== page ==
Now Jorum has lots of useful and wonderful materials in it.
Jorum hosts a wide variety of learning and teaching resources from any subject area within UK Further and Higher Education learning and teaching, ranging from simple one-file assets and links to external resources, to more complex learning objects, including content packages and open courseware. These resources are free to use, and are available for all educational purposes, for download, reuse and repurpose.
The downside is that in order to access the JorumUK materials on Jorum you need to register an account and be a member of staff at an institution in the UK. This means you can’t simply pass the URL onto your learners.
So if you are a member of staff and want your learners to be able to access the materials then where are you going to put them?
Well you can’t just place them on a website, the licensing agreement doesn’t allow for that. Nor are they designed to be e-mailed to learners.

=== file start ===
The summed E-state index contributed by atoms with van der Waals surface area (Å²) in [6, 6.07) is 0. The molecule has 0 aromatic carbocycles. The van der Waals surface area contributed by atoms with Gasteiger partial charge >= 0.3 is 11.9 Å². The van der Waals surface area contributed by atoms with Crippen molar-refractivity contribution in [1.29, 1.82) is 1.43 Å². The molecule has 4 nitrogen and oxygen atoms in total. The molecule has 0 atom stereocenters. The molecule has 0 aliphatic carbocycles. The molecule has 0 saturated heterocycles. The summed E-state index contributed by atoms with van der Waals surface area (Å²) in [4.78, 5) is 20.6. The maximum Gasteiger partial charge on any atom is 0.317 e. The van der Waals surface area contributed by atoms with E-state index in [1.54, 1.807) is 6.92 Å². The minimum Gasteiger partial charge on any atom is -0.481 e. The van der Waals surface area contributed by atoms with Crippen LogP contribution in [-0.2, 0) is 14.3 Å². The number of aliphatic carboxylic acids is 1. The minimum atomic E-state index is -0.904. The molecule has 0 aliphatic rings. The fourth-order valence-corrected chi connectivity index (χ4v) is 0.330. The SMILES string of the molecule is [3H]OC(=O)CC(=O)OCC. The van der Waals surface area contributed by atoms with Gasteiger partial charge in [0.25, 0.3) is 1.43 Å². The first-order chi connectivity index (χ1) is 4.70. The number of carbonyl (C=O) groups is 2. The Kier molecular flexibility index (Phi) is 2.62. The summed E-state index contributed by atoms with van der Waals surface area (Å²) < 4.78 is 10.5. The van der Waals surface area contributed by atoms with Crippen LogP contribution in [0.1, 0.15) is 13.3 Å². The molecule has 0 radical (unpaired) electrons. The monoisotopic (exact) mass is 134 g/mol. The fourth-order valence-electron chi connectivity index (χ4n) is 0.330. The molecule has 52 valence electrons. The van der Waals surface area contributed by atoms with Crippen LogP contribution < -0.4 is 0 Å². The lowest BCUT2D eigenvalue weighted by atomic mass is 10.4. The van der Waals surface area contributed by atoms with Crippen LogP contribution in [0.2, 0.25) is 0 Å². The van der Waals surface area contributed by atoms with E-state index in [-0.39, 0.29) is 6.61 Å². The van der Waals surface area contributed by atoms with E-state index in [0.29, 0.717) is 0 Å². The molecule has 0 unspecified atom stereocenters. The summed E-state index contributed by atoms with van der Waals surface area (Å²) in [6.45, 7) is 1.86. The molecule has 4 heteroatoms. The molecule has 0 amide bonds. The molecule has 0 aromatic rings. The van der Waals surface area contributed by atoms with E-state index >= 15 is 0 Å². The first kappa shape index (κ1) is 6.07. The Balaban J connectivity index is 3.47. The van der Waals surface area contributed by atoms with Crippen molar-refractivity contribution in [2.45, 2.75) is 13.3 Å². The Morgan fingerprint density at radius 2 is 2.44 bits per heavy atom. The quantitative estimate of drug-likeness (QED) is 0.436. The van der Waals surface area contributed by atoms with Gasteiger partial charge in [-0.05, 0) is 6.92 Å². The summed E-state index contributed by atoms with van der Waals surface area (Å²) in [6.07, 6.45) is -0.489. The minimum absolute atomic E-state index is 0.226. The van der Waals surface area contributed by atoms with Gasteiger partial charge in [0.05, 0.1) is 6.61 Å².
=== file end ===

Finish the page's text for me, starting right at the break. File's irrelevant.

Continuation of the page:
The obvious place to put them is on the VLE.
So what about JorumOpen then?
Though these resources are open and made available under a creative commons licence.
However though freely available, JorumOpen is not a delivery platform, it’s a repository, a place to store materials.
The obvious place to put these materials is again the VLE.
It’s not always best practice to provide a bundle of resources to a learner, context is really important. Placing resources from Jorum on the VLE is only part of the process, you also need to consider how the object relates to the learning activity. What do the learners need to do prior to using the object, whilst using the object and what to do after accessing the object. There are many other tools on the VLE that can be used to support the learning activity based on any learning object downloaded from Jorum. You could for example, use a discussion forum to discuss what the learners have learnt. Using a quiz to assess what the learners now understand.
Jorum has a wealth of content from which to take and use with learners on the VLE.